oogle have released a brand new search interface called ‘Google Instant’. To try it you must be logged into your Google Account and then access either the US or UK versions of Google. Basically, Google have ‘enhanced their search technology to show your results as you type’. It is suggested that by offering ‘advanced prediction technology’ — that Google can actually show you results before you type.
A simple example — is “weather”. Under the current Google search structure, you would type “weather” and then hit Enter or press the Search button — consequently rendering the search results. This process has required 8 keyboard strokes — 7 for the word and 1 for pressing Enter. Using Google Instant, you would type the letter ‘w’ and it would automatically show you results for the top most common searched result ‘weather’ and an additional 5 top keyword searches saving you a considerable amount of search time for common searches. Google postulate that this is going to save more than 350 million hours of search time each year — due to the time saved in typing and the faster response delivery from Google. They suggest the key benefits are “Faster Searches, Smarter Predictions, Instant Results” — at least that’s the mantra.
So after we push through the gloss of the new release — what are the potential problems.
Firstly, Google suggest this is a fundamental shift in search and as a corollary of this — it’s going to cause a fundamental shift in the way people search. This suggestion is entirely based no the premise that page 2 search results are going to become increasingly redundant. Why ? Because Google Instant — at least in the short time period I have been using it — encourages you to redefine your search queries as the results appear. The previous mantra of ‘search, press enter, browse results, enter new search, press enter’ is no longer relevant since using Google Instant — the mantra changes to ‘start typing, see results, end’ or ‘start typing, see results, redefine search, see results, redefine, see results’ etc. Despite the fact that Google promises ‘nothing has changed as you can still always hit enter’ — the change in the user interface provides a disincentive for users to hit enter and frankly I forgot totally about hitting enter during my testing.
Secondly, this presents a problem for relevant results because amazingly — content is still highly relevant which appears on pages 2+ of Google. It’s just outside Googles top 10 ranking mechanism and is ranked from 11–30. This is forcing a dependency on Google that the results seen within the first 5–6 results are always the most relevant — if they are not — users simply change their search query and expect to see 5–6 new results. This is increasingly highlighted by the fact that currently — the ‘suggested search results’ box remains — even after you have finished searching and when you click outside the search box — encouraging you to search a new query. The box should really disappear once you have finished searching — highlighting search results and not suggesting that you search again.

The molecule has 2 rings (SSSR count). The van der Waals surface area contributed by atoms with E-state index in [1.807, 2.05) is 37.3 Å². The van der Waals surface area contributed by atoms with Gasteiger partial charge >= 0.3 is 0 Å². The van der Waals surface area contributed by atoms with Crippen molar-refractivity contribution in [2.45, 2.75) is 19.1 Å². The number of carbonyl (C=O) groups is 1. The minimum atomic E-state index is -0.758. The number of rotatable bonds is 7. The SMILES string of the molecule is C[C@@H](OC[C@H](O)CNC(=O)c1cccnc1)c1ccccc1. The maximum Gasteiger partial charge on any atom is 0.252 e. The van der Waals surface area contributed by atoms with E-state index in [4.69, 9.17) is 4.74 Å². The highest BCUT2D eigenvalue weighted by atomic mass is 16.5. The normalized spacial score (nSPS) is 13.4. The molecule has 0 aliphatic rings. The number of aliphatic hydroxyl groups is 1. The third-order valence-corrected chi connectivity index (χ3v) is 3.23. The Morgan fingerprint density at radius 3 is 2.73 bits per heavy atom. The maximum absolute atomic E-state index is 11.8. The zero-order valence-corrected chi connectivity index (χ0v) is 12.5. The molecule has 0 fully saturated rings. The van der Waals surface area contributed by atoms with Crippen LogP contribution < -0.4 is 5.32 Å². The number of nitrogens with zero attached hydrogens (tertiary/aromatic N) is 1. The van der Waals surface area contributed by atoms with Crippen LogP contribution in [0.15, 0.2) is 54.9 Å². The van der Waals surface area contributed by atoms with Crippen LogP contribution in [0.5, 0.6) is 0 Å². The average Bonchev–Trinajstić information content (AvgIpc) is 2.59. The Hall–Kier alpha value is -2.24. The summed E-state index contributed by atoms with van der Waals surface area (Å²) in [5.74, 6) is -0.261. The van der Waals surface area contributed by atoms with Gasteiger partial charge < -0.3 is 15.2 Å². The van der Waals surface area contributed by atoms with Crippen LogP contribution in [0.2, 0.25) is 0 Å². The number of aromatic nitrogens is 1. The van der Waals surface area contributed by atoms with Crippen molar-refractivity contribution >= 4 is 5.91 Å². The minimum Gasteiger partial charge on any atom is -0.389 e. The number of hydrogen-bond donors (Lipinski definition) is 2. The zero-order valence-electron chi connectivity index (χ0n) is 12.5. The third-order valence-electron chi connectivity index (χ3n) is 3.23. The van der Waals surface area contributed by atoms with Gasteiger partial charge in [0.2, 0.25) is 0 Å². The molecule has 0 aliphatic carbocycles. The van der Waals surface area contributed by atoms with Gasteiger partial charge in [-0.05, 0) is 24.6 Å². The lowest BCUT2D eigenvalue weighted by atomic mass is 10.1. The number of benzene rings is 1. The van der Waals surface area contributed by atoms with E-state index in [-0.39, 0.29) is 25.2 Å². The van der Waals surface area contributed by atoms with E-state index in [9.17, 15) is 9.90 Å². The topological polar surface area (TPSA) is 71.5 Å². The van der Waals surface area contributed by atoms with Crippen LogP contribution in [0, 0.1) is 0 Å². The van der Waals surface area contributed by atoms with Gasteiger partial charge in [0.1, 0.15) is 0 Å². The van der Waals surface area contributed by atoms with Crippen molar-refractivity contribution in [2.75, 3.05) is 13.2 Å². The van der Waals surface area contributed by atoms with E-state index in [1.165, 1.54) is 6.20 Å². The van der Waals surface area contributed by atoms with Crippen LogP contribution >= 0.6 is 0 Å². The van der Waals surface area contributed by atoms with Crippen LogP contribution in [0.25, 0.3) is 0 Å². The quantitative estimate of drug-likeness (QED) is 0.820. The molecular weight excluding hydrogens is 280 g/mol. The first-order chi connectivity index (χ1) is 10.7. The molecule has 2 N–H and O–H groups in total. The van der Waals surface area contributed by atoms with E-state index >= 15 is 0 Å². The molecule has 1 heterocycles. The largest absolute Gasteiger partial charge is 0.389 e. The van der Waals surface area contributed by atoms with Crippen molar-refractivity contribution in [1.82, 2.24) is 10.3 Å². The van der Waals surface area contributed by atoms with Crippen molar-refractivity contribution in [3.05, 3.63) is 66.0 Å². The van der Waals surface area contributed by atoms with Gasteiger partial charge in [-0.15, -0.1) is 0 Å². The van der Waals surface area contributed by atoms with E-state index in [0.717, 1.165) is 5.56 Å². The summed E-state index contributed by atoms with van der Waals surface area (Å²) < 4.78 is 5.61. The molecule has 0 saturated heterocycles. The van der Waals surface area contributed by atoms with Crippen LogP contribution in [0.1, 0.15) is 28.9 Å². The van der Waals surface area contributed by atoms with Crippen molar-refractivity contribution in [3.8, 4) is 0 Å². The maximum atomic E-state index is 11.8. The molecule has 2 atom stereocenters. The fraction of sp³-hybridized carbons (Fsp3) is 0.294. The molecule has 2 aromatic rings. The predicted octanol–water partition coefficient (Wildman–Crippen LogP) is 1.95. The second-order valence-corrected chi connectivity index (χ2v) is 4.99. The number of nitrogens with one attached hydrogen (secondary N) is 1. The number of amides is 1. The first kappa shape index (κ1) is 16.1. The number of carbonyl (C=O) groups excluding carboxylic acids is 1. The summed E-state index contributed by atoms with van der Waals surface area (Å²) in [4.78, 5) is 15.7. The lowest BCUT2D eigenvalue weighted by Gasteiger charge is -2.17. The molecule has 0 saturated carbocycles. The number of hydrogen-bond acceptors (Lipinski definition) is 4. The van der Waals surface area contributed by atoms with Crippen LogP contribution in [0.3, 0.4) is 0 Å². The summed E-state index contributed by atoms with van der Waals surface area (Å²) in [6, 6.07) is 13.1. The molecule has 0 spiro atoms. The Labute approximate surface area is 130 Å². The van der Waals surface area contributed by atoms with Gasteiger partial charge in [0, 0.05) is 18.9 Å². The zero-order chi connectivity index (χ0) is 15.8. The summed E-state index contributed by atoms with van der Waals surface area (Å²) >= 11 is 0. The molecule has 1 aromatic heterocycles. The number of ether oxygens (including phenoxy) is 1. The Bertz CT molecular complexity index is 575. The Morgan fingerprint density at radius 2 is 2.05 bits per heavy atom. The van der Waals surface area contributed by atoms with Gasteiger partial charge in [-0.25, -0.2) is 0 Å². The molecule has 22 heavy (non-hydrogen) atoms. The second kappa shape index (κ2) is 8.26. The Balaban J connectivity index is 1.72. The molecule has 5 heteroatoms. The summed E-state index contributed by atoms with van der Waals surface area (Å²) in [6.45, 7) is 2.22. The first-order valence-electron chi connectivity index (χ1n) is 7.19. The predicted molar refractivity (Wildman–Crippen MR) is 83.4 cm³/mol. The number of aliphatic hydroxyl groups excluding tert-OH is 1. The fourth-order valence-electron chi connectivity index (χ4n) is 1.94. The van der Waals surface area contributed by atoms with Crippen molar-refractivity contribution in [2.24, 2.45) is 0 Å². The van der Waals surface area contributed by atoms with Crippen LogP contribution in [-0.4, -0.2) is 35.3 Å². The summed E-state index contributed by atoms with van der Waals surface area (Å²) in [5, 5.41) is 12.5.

Thirdly, I see a big increase in bandwidth. Checking out Google PageSpeed has shown a number of increases in bandwidth — checkout the 2 pics below. The first presents the search results using the current Google Search — searching ‘weather’ and the second presents the results under Google Instant searching ‘weather’. There is one proviso in this test — I typed the full keyword in both searches — so naturally Google Instant is going to return a greater bandwidth load. If I was just searching for ‘weather’ — then typing ‘w’ would have been enough.
However, any other search result which doesn’t relate to the top 5 searches is going to pull significantly more bandwidth — correlated, as a computational function, to the number of letters pressed. That is, longer searches “what is the capital of america?” — are going to pull results for each and every letter — significantly increasingly bandwidth. Notably, this didn’t bring up a “suggested search result” and so it means that I was required to type each and every letter. To show you just how much more bandwidth is eaten up, check out the results using ‘old google’ at the top and ‘Google Instant’ at the bottom for this test. That’s a 23.9KB increase in the old and new bandwidth requirements for Google Instant or a 122.5% increase in bandwidth — a significant amount.
Evidently, this becomes a much bigger issue on mobile. So far, I have not read any material from Google about the increase that Google Instant is going to have on mobile phones. Evidently, delivering results on the fly constantly is going to increase the level of bandwidth on mobile devices — and from seeing the results above — it’s pretty clear that this is going to be significant. How this effects users mobile plans, data flow and overall network bandwidth is questionable and so far hasn’t been addressed.
So it seems while some queries are faster — ‘weather’ — this is offset by the large proportion that are going to suck down a lot more bandwidth — “what is the capital of america?”. The question for Google is — while time is saved, how much extra bandwidth is consumed on the Internet ?
Some food for thought.